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Judges 6:5

Adam Clarke
Bible Commentary

They came up with their cattle and their tents - All this proves that they were different tribes of wanderers who had no fixed residence; but, like their descendants the Bedouins or wandering Arabs, removed from place to place to get prey for themselves and forage for their cattle.

Albert Barnes
Notes on the Whole Bible

Grasshoppers - Rather locusts (compare Exodus 10:4-6, Exodus 10:14-15; Psalm 78:46)

Matthew Henry
Concise Bible Commentary
Israel's sin was renewed, and Israel's troubles were repeated. Let all that sin expect to suffer. The Israelites hid themselves in dens and caves; such was the effect of a guilty conscience. Sin dispirits men. The invaders left no food for Israel, except what was taken into the caves. They prepared that for Baal with which God should have been served, now God justly sends an enemy to take it away in the season thereof.
Ellen G. White
Patriarchs and Prophets, 546

Gideon was the son of Joash, of the tribe of Manasseh. The division to which this family belonged held no leading position, but the household of Joash was distinguished for courage and integrity. Of his brave sons it is said, “Each one resembled the children of a king.” All but one had fallen in the struggles against the Midianites, and he had caused his name to be feared by the invaders. To Gideon came the divine call to deliver his people. He was engaged at the time in threshing wheat. A small quantity of grain had been concealed, and not daring to beat it out on the ordinary threshing floor, he had resorted to a spot near the winepress; for the season of ripe grapes being still far off, little notice was now taken of the vineyards. As Gideon labored in secrecy and silence, he sadly pondered upon the condition of Israel and considered how the oppressor's yoke might be broken from off his people. PP 546.1

Suddenly the “Angel of the Lord” appeared and addressed him with the words, “Jehovah is with thee, thou mighty man of valor.” PP 546.2

“O my Lord,” was his answer, “if the Lord be with us, why then is all this befallen us? and where be all His miracles which our fathers told us of, saying, Did not the Lord bring us up from Egypt? but now the Lord hath forsaken us, and delivered us into the hands of the Midianites.” PP 546.3

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Ellen G. White
Patriarchs and Prophets, 545-8

“They forsook the Lord God of their fathers, which brought them out of the land of Egypt,” “and guided them in the wilderness like a flock.” “They provoked Him to anger with their high places, and moved Him to jealousy with their graven images.” Therefore the Lord “forsook the tabernacle of Shiloh, the tent which He placed among them; and delivered His strength into captivity, and His glory into the enemy's hand.” Judges 2:12; Psalm 78:52, 58, 60, 61. Yet He did not utterly forsake His people. There was ever a remnant who were true to Jehovah; and from time to time the Lord raised up faithful and valiant men to put down idolatry and to deliver the Israelites from their enemies. But when the deliverer was dead, and the people were released from his authority, they would gradually return to their idols. And thus the story of backsliding and chastisement, of confession and deliverance, was repeated again and again. PP 545.1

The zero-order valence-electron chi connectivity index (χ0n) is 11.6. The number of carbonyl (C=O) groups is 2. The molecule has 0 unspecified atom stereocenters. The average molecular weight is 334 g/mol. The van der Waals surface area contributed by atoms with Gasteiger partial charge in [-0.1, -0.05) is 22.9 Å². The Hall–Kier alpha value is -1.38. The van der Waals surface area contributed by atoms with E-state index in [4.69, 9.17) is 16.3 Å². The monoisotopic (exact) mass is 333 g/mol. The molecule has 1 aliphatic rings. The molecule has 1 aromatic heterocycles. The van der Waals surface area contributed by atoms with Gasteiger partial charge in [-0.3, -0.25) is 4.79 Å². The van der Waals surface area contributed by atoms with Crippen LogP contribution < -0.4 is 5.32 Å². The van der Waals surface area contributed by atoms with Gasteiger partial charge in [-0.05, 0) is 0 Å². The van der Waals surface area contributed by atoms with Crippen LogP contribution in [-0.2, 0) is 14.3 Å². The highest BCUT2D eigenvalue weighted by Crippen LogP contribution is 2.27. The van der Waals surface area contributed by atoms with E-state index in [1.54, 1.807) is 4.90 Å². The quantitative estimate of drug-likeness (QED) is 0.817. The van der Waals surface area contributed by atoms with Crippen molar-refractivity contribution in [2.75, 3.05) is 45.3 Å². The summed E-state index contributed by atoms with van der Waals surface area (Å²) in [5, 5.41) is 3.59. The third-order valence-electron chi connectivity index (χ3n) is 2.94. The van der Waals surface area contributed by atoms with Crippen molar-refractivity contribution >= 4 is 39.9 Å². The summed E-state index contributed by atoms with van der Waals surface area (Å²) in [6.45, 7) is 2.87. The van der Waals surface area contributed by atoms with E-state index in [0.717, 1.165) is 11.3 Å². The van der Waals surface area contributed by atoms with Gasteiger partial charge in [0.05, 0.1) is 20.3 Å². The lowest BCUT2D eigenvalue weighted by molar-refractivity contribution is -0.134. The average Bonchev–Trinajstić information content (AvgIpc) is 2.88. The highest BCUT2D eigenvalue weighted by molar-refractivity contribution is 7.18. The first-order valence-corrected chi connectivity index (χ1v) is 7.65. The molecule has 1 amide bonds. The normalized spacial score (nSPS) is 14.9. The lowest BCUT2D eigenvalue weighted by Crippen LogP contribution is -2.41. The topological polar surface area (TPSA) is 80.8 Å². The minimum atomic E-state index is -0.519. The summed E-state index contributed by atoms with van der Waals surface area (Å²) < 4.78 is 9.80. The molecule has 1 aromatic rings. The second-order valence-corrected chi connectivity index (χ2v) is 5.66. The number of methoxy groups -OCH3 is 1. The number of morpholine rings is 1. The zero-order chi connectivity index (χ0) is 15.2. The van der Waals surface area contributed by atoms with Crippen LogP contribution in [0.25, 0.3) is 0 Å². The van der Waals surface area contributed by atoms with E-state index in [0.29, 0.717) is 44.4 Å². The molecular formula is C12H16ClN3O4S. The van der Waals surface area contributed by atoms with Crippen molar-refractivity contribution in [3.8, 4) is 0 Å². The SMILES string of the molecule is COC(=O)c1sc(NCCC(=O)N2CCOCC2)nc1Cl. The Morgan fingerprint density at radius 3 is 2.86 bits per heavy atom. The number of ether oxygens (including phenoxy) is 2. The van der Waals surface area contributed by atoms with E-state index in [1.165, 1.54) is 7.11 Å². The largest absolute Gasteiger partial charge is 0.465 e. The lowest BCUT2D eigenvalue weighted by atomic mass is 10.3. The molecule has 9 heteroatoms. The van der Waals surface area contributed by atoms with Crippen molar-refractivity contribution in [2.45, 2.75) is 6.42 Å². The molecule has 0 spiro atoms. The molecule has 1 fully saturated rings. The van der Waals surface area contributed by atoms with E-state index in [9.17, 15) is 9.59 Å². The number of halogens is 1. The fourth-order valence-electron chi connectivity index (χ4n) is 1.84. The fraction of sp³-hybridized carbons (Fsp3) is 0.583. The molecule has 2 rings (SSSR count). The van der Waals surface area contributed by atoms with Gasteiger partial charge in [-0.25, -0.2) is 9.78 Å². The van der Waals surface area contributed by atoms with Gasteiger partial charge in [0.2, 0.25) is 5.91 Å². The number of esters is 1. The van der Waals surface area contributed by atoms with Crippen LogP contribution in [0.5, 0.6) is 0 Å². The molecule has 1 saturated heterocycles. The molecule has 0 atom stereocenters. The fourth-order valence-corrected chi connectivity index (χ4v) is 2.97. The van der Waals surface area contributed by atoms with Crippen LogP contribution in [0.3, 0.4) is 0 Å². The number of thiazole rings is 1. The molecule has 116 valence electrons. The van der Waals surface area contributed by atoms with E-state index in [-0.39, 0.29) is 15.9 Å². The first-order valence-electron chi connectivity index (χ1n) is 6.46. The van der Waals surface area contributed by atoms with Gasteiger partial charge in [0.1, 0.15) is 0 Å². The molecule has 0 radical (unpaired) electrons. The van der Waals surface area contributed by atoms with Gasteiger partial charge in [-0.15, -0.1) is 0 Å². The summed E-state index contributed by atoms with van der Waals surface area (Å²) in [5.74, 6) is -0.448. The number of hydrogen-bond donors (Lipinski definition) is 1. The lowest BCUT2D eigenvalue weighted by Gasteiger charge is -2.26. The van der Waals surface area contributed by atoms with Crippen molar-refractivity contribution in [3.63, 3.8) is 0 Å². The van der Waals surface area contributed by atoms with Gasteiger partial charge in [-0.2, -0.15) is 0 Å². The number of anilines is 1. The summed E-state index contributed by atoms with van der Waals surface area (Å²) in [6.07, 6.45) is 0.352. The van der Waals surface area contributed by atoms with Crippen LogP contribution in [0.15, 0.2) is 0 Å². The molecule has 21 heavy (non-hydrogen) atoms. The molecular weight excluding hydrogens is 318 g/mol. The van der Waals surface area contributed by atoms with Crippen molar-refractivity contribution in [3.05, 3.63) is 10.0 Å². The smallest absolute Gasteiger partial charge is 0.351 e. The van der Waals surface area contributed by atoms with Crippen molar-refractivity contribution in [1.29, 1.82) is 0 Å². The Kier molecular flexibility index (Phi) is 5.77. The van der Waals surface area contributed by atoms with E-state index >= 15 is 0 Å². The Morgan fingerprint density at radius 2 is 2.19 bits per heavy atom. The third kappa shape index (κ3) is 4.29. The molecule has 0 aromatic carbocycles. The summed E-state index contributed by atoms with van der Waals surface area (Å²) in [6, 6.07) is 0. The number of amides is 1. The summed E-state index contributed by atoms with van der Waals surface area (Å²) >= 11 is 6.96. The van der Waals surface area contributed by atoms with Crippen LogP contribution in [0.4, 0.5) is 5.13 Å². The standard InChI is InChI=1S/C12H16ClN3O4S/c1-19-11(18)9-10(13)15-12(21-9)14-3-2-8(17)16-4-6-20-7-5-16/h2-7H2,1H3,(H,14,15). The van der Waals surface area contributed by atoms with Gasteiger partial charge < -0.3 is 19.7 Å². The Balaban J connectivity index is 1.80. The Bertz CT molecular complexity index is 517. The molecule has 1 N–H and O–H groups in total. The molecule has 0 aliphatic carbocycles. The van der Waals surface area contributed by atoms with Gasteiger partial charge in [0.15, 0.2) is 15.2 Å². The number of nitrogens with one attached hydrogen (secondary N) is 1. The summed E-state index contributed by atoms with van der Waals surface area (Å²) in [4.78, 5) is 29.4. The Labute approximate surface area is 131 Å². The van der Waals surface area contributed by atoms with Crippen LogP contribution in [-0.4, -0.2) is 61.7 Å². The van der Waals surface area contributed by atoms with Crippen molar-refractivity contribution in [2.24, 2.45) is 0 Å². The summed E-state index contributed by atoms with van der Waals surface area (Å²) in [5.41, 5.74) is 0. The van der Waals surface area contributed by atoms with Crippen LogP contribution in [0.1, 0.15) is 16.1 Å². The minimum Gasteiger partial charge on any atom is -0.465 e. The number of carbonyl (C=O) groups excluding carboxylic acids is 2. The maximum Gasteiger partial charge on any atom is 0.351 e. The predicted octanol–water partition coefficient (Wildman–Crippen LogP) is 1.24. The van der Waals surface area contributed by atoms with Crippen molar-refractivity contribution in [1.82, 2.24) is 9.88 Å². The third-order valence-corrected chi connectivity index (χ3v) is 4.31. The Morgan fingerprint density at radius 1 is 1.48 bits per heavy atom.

The king of Mesopotamia, the king of Moab, and after them the Philistines, and the Canaanites of Hazor, led by Sisera, in turn became the oppressors of Israel. Othniel, Shamgar, and Ehud, Deborah and Barak, were raised up as deliverers of their people. But again “the children of Israel did evil in the sight of the Lord; and the Lord delivered them into the hand of Midian.” Heretofore the hand of the oppressor had fallen but lightly on the tribes dwelling east of the Jordan, but in the present calamities they were the first sufferers. PP 545.2

The Amalekites on the south of Canaan, as well as the Midianites on its eastern border, and in the deserts beyond, were still the unrelenting enemies of Israel. The latter nation had been nearly destroyed by the Israelites in the days of Moses, but they had since increased greatly, and had become numerous and powerful. They had thirsted for revenge; and now that the protecting hand of God was withdrawn from Israel, the opportunity had come. Not alone the tribes east of Jordan, but the whole land suffered from their ravages. The wild, fierce inhabitants of the desert, “as locusts for multitude” (Judges 6:5, R.V.), came swarming into the land, with their flocks and herds. Like a devouring plague they spread over the country, from the river Jordan to the Philistine plain. They came as soon as the harvests began to ripen, and remained until the last fruits of the earth had been gathered. They stripped the fields of their increase and robbed and maltreated the inhabitants and then returned to the deserts. Thus the Israelites dwelling in the open country were forced to abandon their homes, and to congregate in walled towns, to seek refuge in fortresses, or even to find shelter in caves and rocky fastnesses among the mountains. For seven years this oppression continued, and then, as the people in their distress gave heed to the Lord's reproof, and confessed their sins, God again raised up a helper for them. PP 545.3

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